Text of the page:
Mitchell and Galle, who both now live in New Mexico, have fired back with a civil lawsuit against the county, hospital, sheriff, doctor and prosecutor, accusing them of vindictive prosecution and denial of the nurses' First Amendment rights.
According to the Texas Occupations Code, "a nurse may report a licensed health care practitioner, agency , or facility that the nurse has reasonable cause to believe has exposed a patient to substantial risk of harm as a result of failing to provide patient care."
Mitchell alleged that Arafiles had improperly prescribed herbal medicines he sold on the side and performed unauthorized surgical procedures.
In her letter to the medical board, she cited a skin graft she said he'd botched in the emergency room, where he did not have surgical privileges. She said Arafiles sutured a rubber tip to a patient's crushed finger for protection, an unconventional remedy that was later flagged as inappropriate by the Texas Department of State Health Services.
When the medical board notified Arafiles of the anonymous letter in April 2009, he went to Winkler County Sheriff Robert Roberts -- his former heart patient -- claiming he was being harassed.
Roberts ordered the search warrant to seize the nurses' computers and found Mitchell's letter
The sheriff, who has served the city for 18 years, has told reporters that Arafiles was "the most sincerely caring person I have ever met."
Two months later in June, the nurses were fired without explanation, according to Mitchell's civil suit.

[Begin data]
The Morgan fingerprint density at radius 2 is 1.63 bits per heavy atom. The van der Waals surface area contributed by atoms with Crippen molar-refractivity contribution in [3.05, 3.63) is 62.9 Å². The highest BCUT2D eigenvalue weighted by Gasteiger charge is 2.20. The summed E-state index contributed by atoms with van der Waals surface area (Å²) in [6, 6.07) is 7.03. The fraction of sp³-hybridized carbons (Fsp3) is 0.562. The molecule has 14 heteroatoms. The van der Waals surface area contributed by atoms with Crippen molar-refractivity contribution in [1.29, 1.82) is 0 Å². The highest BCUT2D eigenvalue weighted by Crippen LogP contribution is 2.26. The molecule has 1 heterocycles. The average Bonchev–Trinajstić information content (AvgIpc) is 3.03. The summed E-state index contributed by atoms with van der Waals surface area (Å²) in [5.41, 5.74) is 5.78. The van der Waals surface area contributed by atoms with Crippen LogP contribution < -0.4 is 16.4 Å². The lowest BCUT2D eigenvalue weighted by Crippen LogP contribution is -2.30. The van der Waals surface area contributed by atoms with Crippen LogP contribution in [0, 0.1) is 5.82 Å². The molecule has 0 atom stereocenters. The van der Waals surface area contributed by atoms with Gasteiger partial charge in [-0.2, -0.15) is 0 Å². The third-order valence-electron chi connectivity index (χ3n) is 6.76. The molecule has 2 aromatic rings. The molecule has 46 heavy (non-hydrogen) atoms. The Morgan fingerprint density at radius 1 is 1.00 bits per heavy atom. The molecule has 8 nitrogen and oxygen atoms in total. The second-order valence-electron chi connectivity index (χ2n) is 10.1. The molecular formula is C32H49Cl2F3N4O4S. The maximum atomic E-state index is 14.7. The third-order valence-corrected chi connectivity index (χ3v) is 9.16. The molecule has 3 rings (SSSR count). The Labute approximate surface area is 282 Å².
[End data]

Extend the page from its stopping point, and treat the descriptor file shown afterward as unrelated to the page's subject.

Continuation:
Mitchell said in her suit that she and Galle began to worry about Arafiles in 2008, just after the hospital hired him, but administrators did not pay attention to their concerns.
They cited six cases "of concern," including recommending to patients that they use an herbal supplement he sold on the side.
But the prosecution insists that Mitchell had a history of "inflammatory" remarks that slandered Arafiles. To get a conviction, prosecutors had to prove that Mitchell used her position to spread information for a "nongovernmental purpose" with intent to harm the doctor.
Arafiles, 47, received his medical degree in his native Philippines and trained in Baltimore and Buffalo, and now practices family medicine at Winkler Medical Center.
The state medical board, which licenses and regulates doctors, had its own sharp words for the legal action.
"Our mission at the Texas Medical Board is to protect patients through the regulation of doctors," said spokeswoman Leigh Hopper. "That said, we are a complaint-driven agency and the only way that we learn that something may be amiss with doctors is when it comes from co-workers, doctors, peers in the hospital, patients and patients' families.
"We take it very seriously, it's our job," she told ABCNews.com. "It's sort of an alarming idea that somebody reporting a doctor of concern has to be afraid of criminal charges."
The board gets 6,000 complaints and investigates about 2,800 of them a year -- at least one of them about Arafiles, who had a contract to oversee medical care at a weight-loss clinic.
A year before Mitchell's letter in April 2007, the Texas board slapped the doctor with a $1,000 fine and ordered him to complete additional "continuing medical education in the area of ethics, medical records and the treatment of obesity."